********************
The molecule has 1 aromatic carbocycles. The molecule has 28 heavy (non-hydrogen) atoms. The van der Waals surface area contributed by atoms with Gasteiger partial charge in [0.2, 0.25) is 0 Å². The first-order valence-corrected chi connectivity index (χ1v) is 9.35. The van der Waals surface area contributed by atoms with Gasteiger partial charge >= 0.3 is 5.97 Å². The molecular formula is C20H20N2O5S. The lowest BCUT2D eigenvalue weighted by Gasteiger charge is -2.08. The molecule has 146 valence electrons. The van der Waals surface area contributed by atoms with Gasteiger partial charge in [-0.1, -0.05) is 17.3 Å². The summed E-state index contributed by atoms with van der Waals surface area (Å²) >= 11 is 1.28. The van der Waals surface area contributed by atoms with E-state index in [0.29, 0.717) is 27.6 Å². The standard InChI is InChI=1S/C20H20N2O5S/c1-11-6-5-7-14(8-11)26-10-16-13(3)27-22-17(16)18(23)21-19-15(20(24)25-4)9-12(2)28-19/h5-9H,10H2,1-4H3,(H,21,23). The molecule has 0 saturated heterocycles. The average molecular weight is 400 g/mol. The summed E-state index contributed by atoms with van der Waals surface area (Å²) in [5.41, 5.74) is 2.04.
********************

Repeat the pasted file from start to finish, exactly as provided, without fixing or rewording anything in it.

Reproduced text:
The molecule has 1 aromatic carbocycles. The molecule has 28 heavy (non-hydrogen) atoms. The van der Waals surface area contributed by atoms with Gasteiger partial charge in [0.2, 0.25) is 0 Å². The first-order valence-corrected chi connectivity index (χ1v) is 9.35. The van der Waals surface area contributed by atoms with Gasteiger partial charge >= 0.3 is 5.97 Å². The molecular formula is C20H20N2O5S. The lowest BCUT2D eigenvalue weighted by Gasteiger charge is -2.08. The molecule has 146 valence electrons. The van der Waals surface area contributed by atoms with Gasteiger partial charge in [-0.1, -0.05) is 17.3 Å². The summed E-state index contributed by atoms with van der Waals surface area (Å²) >= 11 is 1.28. The van der Waals surface area contributed by atoms with E-state index in [0.29, 0.717) is 27.6 Å². The standard InChI is InChI=1S/C20H20N2O5S/c1-11-6-5-7-14(8-11)26-10-16-13(3)27-22-17(16)18(23)21-19-15(20(24)25-4)9-12(2)28-19/h5-9H,10H2,1-4H3,(H,21,23). The molecule has 0 saturated heterocycles. The average molecular weight is 400 g/mol. The summed E-state index contributed by atoms with van der Waals surface area (Å²) in [5.41, 5.74) is 2.04.